it’s perfect, it’s probably circumvention.
Charlesworth: it is possible to have DVD screencapture that
does circumvent?  Is that your
testimony?  Or is all DVD screencap noncircumventing?
[There is no such thing as “DVD screencap.” It’s screencap, whatever’s on the
A: can’t speak to all. There is a product billed as
screencap for DVD/Blu-Ray that is in my opinion a circumvention tool.
Q: and the reason you know is the better quality? And you
don’t need to analyze the output, you can eyeball it?
A: … I wouldn’t say that. 
I’d be more suspicious when it’s nearly perfect.  You’d need to go frame by frame.
Q: has anyone looked under the hood of these programs?
A: I don’t know.
Continuing explanation: he’s set a framerate, a mp4 output,
and a filename. In his opinion it’s straightforward and intuitive, like the old
tape recorders. Easy for any instructors to use and make a compilation.  The quality of the video capture is
sufficiently high to see lines, colors, etc. Much better alternative than it’s
ever been before.
J. Matthew Williams, Entertainment Software Association,
Motion Picture Association of America, Recording Industry Association of
America (Joint Creators and Copyright Owners)
We aren’t opposed to renewing the existing exemption. No
reason to expand based on this record. 
Proponents’ record is almost identical to last time and shouldn’t be
expanded when more formats are available now. We acknowledge there are lots of
fair uses, we wouldn’t be comfortable as a “just do it” approach.  We would prefer to keep a balance in
place.  [A balance between things that
are fair use and also ok to circumvent and things that are fair use and not
ok.] We think “short” is a good limit, and we don’t know whether “extensive
quotes” is too much but it looks to us outside the exemption.  There are lots of HD quality downloads.  HDX is very close to Blu-Ray and you can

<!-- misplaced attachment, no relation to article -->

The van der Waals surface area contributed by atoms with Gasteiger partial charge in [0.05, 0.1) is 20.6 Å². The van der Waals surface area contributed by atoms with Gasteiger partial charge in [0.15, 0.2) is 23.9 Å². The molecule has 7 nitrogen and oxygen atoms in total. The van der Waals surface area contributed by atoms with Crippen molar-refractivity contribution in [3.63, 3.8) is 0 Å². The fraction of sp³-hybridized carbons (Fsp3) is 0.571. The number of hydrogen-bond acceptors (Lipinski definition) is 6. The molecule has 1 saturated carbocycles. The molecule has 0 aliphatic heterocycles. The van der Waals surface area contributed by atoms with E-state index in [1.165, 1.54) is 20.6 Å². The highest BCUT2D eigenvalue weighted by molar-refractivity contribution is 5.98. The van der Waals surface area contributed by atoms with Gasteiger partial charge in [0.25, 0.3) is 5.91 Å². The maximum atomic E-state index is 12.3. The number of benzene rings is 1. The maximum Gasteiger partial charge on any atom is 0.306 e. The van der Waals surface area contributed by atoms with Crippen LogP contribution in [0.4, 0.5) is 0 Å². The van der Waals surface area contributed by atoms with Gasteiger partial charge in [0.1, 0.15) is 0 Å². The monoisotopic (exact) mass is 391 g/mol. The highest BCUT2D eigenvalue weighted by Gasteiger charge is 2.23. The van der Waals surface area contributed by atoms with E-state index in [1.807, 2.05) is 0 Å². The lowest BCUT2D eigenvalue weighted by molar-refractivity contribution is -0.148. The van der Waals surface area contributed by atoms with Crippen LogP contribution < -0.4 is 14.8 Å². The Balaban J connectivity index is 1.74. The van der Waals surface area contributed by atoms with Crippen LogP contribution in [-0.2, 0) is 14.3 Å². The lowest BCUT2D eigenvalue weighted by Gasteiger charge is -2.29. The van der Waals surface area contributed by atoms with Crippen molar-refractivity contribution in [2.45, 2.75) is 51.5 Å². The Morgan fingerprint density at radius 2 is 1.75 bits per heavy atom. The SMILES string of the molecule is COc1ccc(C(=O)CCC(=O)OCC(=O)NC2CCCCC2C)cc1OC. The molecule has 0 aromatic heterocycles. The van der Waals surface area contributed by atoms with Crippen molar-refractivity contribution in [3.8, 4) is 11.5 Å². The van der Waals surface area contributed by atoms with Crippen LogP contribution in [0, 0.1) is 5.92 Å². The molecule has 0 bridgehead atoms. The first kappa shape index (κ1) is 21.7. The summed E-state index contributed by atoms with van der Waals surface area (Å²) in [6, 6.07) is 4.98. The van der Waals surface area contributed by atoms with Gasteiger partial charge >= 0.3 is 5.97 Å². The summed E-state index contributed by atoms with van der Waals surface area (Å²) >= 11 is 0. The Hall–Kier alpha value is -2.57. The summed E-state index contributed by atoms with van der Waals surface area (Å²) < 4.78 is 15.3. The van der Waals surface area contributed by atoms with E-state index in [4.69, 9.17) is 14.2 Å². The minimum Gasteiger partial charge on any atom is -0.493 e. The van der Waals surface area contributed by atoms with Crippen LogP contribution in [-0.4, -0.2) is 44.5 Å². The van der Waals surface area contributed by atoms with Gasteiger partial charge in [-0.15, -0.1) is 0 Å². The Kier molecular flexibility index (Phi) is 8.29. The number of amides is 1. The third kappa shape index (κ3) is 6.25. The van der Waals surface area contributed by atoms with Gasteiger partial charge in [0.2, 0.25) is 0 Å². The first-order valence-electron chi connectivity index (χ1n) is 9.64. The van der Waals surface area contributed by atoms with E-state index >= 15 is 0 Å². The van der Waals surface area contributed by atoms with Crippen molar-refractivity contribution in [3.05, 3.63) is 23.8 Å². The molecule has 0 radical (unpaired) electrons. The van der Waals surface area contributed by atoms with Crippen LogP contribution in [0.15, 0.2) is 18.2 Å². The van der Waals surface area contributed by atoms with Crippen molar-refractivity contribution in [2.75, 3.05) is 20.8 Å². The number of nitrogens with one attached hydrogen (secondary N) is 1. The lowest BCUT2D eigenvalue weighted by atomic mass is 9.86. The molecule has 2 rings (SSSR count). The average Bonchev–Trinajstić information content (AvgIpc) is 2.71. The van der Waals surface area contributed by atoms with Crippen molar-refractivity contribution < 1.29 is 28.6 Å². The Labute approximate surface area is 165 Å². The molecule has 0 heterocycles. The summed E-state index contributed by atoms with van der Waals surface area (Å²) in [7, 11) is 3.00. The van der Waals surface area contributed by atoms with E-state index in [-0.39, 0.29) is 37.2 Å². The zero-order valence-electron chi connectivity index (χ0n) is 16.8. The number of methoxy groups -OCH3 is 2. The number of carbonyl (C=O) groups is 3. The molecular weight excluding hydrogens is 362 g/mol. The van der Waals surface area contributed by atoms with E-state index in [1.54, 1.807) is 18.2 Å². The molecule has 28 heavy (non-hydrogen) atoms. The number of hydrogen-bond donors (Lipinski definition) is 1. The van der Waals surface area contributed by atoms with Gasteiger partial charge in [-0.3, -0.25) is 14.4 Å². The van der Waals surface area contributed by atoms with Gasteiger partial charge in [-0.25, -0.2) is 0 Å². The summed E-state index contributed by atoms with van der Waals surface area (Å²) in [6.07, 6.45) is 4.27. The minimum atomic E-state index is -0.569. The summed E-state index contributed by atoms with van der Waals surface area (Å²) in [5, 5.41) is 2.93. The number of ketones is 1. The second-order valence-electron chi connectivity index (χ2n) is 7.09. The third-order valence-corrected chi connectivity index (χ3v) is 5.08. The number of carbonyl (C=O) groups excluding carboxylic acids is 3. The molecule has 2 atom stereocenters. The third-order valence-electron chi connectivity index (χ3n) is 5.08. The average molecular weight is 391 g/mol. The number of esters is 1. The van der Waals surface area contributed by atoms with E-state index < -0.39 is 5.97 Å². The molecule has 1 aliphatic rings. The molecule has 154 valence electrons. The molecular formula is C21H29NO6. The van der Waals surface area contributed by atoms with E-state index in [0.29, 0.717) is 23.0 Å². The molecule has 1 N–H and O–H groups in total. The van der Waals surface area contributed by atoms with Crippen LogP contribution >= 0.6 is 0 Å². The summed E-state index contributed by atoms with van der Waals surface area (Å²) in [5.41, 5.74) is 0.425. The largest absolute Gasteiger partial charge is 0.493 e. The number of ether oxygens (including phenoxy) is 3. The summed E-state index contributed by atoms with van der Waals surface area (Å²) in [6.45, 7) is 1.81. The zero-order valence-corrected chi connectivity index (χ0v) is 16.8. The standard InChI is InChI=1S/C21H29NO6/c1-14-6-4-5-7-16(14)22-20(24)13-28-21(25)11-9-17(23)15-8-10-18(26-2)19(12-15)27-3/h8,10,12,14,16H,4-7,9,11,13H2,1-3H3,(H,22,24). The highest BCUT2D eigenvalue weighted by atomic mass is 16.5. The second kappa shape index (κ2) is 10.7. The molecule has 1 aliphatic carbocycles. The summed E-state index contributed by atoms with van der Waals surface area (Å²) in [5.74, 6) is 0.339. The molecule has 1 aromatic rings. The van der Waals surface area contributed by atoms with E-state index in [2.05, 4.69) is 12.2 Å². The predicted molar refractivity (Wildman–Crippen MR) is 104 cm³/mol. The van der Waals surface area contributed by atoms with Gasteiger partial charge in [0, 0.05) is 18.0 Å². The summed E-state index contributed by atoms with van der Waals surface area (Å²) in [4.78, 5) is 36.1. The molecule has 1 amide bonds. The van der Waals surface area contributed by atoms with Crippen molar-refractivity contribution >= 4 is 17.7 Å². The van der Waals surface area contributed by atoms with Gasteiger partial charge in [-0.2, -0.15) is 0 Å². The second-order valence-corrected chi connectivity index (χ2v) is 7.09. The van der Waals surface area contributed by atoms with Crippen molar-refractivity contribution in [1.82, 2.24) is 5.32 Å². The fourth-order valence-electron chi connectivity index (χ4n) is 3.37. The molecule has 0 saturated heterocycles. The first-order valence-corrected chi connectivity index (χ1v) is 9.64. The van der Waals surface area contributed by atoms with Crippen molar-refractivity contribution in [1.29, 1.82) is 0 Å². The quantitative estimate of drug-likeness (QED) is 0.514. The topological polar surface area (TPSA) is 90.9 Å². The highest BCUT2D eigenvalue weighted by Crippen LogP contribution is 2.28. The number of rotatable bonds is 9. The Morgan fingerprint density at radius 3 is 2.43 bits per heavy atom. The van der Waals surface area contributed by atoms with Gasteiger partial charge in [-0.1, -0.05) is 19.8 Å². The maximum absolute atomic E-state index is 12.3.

circumvent that under existing exemption. 
There are only 2 examples of Blu-Ray exclusive content—the Terminator:
Salvation director’s cut, which is available on SD, but only one bonus feature.
Q: would you be opposed to exemption for Blu-Ray exclusive
A: yes, there are alternatives.  Saving Private Ryan: showing D-day experience
type footage, you can still bring Blu-Ray player into the classroom and cue
that up.  Close analysis limitation
should also stay in place. It’s helpful to give direction to users.  Shows them when it might be necessary to circumvent
as opposed to unnecessary.  The ability
to cue up copies already acquired via download/Ultraviolet is also important.
Not every title is available on Movies Anywhere, but the touchstone titles are,
and manufacture-on-demand DVD. We also think limit on good faith belief it’s
necessary to engage in circumvention is a good idea.
We think it would be appropriate to change it in one
way—separate it from current motion picture bundle, specifically defined for
educational uses so it’s distinct from remix, ebooks—this one is crafted pretty
will, but others are more vague and we’re afraid people read that to consume
the educational exemption.

Charlesworth: are you suggesting an overlap, where people might think I could
use the educational or noncommercial? Why is that a concern?
A: it’s a concern because my interpretation is noncommercial
was targeted to deal with remix/mashup videos, not just all types of
noncommercial videos. Because educational videos are typically noncommercial,
I’d be concerned that people would read noncommercial to cover educational uses
and render tailoring meaningless.
Charlesworth: so you view noncommercial as more broadly
A: yes, but the intent wasn’t as broad as one could argue it
reads. Reference to types of videos in the record—remix style, mashup
style.  [Also, for the record, film
criticism, social commentary, political videos, and a bunch of other uses.]
Q for Decherney: Studies about physiological effects of high
definition? Classroom setting?
A: Yes, they’re classroom setting HD v. SD.
Charlesworth: pedagogically, when would you try to elicit
this response?
A: Effect of violence, or romance, or anything with an
affective response. We try not to bore people. 
Works are often being taught because people have responded to them over
time.  Art history, English, even in
Q: doesn’t that depend on more factors than image quality,
like darkened screen?
A: there are many factors. 
I like blackout shades in classrooms.
Q: have people had trouble with the previous exemption being
staggered, so you have to try screencap first?
A: more elaborate over time, led to some confusion. Biggest
confusion is confusion over definition of “motion pictures”—that’s definitely
led to confusion.  Chronicle of Higher Ed
had a whole paragraph saying the exemption didn’t cover TV. 
Q: is there evidence of non-motion pictures, like video
A: we found only a few examples, movies made of still images
like La Jetee, a French film that’s
often taught; documentaries of still images, and we’re not entirely clear about
their coverage b/c they don’t necessarily “suggest  movement.” 
There’s a limited range of AV material, but it can be confusing.
Q: were you aware of anyone deterred by the prior
A: we clarified—if they find us we can tell them. We don’t
know who didn’t come to us.
Williams: if you clarify, still exclude video games b/c